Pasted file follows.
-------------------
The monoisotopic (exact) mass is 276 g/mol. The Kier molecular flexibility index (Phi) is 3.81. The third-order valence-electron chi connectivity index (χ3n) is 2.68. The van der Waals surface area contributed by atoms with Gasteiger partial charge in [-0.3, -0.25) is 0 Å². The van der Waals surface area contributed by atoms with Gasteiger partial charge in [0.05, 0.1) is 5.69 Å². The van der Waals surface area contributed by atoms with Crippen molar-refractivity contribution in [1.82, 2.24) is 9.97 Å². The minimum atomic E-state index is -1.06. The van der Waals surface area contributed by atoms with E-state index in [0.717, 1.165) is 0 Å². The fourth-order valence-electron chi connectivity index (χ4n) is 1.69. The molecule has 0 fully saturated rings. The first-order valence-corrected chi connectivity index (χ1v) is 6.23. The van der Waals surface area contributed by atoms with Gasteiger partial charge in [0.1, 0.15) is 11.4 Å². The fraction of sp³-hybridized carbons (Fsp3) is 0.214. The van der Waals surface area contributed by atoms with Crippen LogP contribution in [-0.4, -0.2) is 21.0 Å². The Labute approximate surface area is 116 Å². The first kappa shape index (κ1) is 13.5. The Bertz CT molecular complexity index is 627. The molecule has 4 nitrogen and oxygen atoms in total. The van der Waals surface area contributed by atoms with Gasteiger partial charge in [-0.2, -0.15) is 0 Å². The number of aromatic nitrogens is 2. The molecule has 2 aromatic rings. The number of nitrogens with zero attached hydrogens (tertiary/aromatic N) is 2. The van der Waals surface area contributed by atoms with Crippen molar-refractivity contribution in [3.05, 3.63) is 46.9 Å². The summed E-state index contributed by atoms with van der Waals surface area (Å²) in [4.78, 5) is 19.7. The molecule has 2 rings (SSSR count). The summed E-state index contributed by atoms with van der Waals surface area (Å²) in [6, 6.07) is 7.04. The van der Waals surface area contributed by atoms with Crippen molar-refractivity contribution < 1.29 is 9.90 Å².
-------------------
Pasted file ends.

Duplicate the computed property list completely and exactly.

The monoisotopic (exact) mass is 276 g/mol. The Kier molecular flexibility index (Phi) is 3.81. The third-order valence-electron chi connectivity index (χ3n) is 2.68. The van der Waals surface area contributed by atoms with Gasteiger partial charge in [-0.3, -0.25) is 0 Å². The van der Waals surface area contributed by atoms with Gasteiger partial charge in [0.05, 0.1) is 5.69 Å². The van der Waals surface area contributed by atoms with Crippen molar-refractivity contribution in [1.82, 2.24) is 9.97 Å². The minimum atomic E-state index is -1.06. The van der Waals surface area contributed by atoms with E-state index in [0.717, 1.165) is 0 Å². The fourth-order valence-electron chi connectivity index (χ4n) is 1.69. The molecule has 0 fully saturated rings. The first-order valence-corrected chi connectivity index (χ1v) is 6.23. The van der Waals surface area contributed by atoms with Gasteiger partial charge in [0.1, 0.15) is 11.4 Å². The fraction of sp³-hybridized carbons (Fsp3) is 0.214. The van der Waals surface area contributed by atoms with Crippen LogP contribution in [-0.4, -0.2) is 21.0 Å². The Labute approximate surface area is 116 Å². The first kappa shape index (κ1) is 13.5. The Bertz CT molecular complexity index is 627. The molecule has 4 nitrogen and oxygen atoms in total. The van der Waals surface area contributed by atoms with Gasteiger partial charge in [-0.2, -0.15) is 0 Å². The number of aromatic nitrogens is 2. The molecule has 2 aromatic rings. The number of nitrogens with zero attached hydrogens (tertiary/aromatic N) is 2. The van der Waals surface area contributed by atoms with Crippen molar-refractivity contribution in [3.05, 3.63) is 46.9 Å². The summed E-state index contributed by atoms with van der Waals surface area (Å²) in [4.78, 5) is 19.7. The molecule has 2 rings (SSSR count). The summed E-state index contributed by atoms with van der Waals surface area (Å²) in [6, 6.07) is 7.04. The van der Waals surface area contributed by atoms with Crippen molar-refractivity contribution < 1.29 is 9.90 Å².